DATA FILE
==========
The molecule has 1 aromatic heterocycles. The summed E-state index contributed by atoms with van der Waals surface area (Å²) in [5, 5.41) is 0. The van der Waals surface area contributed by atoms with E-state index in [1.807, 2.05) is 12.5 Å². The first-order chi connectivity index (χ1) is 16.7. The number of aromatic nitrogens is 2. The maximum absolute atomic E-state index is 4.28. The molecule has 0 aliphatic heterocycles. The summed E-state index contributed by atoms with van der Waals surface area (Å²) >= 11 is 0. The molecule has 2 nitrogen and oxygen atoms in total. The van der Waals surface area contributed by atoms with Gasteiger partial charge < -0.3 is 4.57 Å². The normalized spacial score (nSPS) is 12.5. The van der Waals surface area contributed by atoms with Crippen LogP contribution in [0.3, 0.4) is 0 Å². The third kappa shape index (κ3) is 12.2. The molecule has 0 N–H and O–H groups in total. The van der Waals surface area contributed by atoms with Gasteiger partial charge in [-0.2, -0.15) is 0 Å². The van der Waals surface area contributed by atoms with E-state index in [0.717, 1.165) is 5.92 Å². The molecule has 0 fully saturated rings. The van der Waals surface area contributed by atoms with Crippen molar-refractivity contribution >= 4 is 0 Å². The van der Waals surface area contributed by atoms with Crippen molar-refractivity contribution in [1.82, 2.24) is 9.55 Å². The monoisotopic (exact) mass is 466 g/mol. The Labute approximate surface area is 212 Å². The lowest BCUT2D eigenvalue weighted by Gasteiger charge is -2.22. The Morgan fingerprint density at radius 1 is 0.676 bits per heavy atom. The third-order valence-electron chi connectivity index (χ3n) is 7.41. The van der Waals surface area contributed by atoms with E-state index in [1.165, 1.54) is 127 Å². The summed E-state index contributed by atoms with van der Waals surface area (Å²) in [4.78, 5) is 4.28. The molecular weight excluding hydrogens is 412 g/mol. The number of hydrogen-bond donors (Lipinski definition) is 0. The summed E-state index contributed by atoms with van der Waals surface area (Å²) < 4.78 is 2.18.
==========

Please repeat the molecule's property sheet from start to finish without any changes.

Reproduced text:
The molecule has 1 aromatic heterocycles. The summed E-state index contributed by atoms with van der Waals surface area (Å²) in [5, 5.41) is 0. The van der Waals surface area contributed by atoms with E-state index in [1.807, 2.05) is 12.5 Å². The first-order chi connectivity index (χ1) is 16.7. The number of aromatic nitrogens is 2. The maximum absolute atomic E-state index is 4.28. The molecule has 0 aliphatic heterocycles. The summed E-state index contributed by atoms with van der Waals surface area (Å²) >= 11 is 0. The molecule has 2 nitrogen and oxygen atoms in total. The van der Waals surface area contributed by atoms with Gasteiger partial charge < -0.3 is 4.57 Å². The normalized spacial score (nSPS) is 12.5. The van der Waals surface area contributed by atoms with Crippen LogP contribution in [0.3, 0.4) is 0 Å². The third kappa shape index (κ3) is 12.2. The molecule has 0 N–H and O–H groups in total. The van der Waals surface area contributed by atoms with Gasteiger partial charge in [-0.2, -0.15) is 0 Å². The van der Waals surface area contributed by atoms with E-state index in [0.717, 1.165) is 5.92 Å². The molecule has 0 fully saturated rings. The van der Waals surface area contributed by atoms with Crippen molar-refractivity contribution >= 4 is 0 Å². The van der Waals surface area contributed by atoms with Crippen molar-refractivity contribution in [1.82, 2.24) is 9.55 Å². The monoisotopic (exact) mass is 466 g/mol. The Labute approximate surface area is 212 Å². The lowest BCUT2D eigenvalue weighted by Gasteiger charge is -2.22. The Morgan fingerprint density at radius 1 is 0.676 bits per heavy atom. The third-order valence-electron chi connectivity index (χ3n) is 7.41. The van der Waals surface area contributed by atoms with E-state index in [1.165, 1.54) is 127 Å². The summed E-state index contributed by atoms with van der Waals surface area (Å²) in [4.78, 5) is 4.28. The molecular weight excluding hydrogens is 412 g/mol. The number of hydrogen-bond donors (Lipinski definition) is 0. The summed E-state index contributed by atoms with van der Waals surface area (Å²) < 4.78 is 2.18.